Modern medicine is continually advancing treatment options for many chronic health conditions. For type 2 diabetes and obesity, GLP-1 receptor agonists are medications that may benefit your current treatment routine.

Glucagon-like peptide-1 receptor agonists, often referred to simply as GLP-1s, are a class of medications primarily used to treat type 2 diabetes, though some formulations are also approved for the treatment of overweight and obesity.

GLP-1 receptor agonists work by mimicking the GLP-1 hormone, which your intestines secrete in response to food to help regulate blood sugar (glucose). Typically, GLP-1 is broken down by other enzymes produced in the body.

The GLP-1 hormone suppresses appetite. Appetite suppression occurs in the area of the brain known as the hypothalamus. The GLP-1 hormone also slows how quickly food leaves your stomach and affects the release of insulin and glucagon from the pancreas.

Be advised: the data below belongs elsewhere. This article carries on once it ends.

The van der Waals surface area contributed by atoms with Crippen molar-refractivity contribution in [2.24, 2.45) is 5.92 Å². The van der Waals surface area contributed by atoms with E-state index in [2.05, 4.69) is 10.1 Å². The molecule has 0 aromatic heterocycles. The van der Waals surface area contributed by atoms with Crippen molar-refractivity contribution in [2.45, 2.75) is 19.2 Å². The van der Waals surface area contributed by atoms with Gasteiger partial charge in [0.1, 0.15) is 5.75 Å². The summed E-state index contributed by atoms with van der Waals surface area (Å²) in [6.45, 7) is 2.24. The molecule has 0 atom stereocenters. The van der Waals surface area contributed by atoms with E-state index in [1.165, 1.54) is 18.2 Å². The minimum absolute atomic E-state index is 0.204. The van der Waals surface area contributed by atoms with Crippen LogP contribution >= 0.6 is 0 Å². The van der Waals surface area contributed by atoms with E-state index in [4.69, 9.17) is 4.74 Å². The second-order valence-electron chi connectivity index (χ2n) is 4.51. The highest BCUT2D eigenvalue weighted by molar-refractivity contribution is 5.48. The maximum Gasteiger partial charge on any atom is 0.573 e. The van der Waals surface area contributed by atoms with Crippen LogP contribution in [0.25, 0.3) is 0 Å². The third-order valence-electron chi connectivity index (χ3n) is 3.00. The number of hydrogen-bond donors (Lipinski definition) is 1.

By taking a GLP-1 receptor agonist, you’re supplementing your natural levels of GLP-1, promoting its effects on your body.

While making an informed decision about adding a GLP-1 receptor agonist to treatment for newly diagnosed type 2 diabetes involves a discussion with your doctor, understanding more about this medication can provide insight into whether one is right for you.

GLP-1 receptor agonists are approved by the Food and Drug Administration (FDA) for use in type 2 diabetes. They are also approved for obesity and overweight with associated obesity-related conditions, like high cholesterol or nonalcoholic fatty liver disease. (Overweight is defined as a body mass index of 25 to 30. Obesity is defined as a BMI of 30 or above.)